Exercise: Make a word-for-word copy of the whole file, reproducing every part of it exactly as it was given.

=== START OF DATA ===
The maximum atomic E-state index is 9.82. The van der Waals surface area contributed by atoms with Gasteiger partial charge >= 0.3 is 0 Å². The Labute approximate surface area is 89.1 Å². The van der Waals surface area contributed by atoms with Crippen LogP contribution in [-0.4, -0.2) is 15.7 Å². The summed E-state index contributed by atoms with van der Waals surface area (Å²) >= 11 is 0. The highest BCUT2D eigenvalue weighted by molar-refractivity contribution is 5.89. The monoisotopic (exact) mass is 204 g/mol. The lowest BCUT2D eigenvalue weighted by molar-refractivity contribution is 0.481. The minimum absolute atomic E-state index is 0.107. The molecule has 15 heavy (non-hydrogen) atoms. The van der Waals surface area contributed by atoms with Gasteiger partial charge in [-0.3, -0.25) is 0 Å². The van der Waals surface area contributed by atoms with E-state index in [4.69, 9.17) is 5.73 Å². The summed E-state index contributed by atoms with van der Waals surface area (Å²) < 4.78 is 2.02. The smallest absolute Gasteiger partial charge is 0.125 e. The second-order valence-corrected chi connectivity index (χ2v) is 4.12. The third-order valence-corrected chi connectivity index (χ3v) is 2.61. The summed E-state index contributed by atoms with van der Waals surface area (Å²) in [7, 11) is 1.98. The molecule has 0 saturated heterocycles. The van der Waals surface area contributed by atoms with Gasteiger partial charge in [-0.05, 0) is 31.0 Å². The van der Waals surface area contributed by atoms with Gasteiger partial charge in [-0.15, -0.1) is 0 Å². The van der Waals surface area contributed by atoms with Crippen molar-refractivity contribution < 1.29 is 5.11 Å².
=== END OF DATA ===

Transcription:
The maximum atomic E-state index is 9.82. The van der Waals surface area contributed by atoms with Gasteiger partial charge >= 0.3 is 0 Å². The Labute approximate surface area is 89.1 Å². The van der Waals surface area contributed by atoms with Crippen LogP contribution in [-0.4, -0.2) is 15.7 Å². The summed E-state index contributed by atoms with van der Waals surface area (Å²) >= 11 is 0. The highest BCUT2D eigenvalue weighted by molar-refractivity contribution is 5.89. The monoisotopic (exact) mass is 204 g/mol. The lowest BCUT2D eigenvalue weighted by molar-refractivity contribution is 0.481. The minimum absolute atomic E-state index is 0.107. The molecule has 15 heavy (non-hydrogen) atoms. The van der Waals surface area contributed by atoms with Gasteiger partial charge in [-0.3, -0.25) is 0 Å². The van der Waals surface area contributed by atoms with E-state index in [4.69, 9.17) is 5.73 Å². The summed E-state index contributed by atoms with van der Waals surface area (Å²) < 4.78 is 2.02. The smallest absolute Gasteiger partial charge is 0.125 e. The second-order valence-corrected chi connectivity index (χ2v) is 4.12. The third-order valence-corrected chi connectivity index (χ3v) is 2.61. The summed E-state index contributed by atoms with van der Waals surface area (Å²) in [7, 11) is 1.98. The molecule has 0 saturated heterocycles. The van der Waals surface area contributed by atoms with Gasteiger partial charge in [-0.05, 0) is 31.0 Å². The van der Waals surface area contributed by atoms with Gasteiger partial charge in [-0.15, -0.1) is 0 Å². The van der Waals surface area contributed by atoms with Crippen molar-refractivity contribution < 1.29 is 5.11 Å².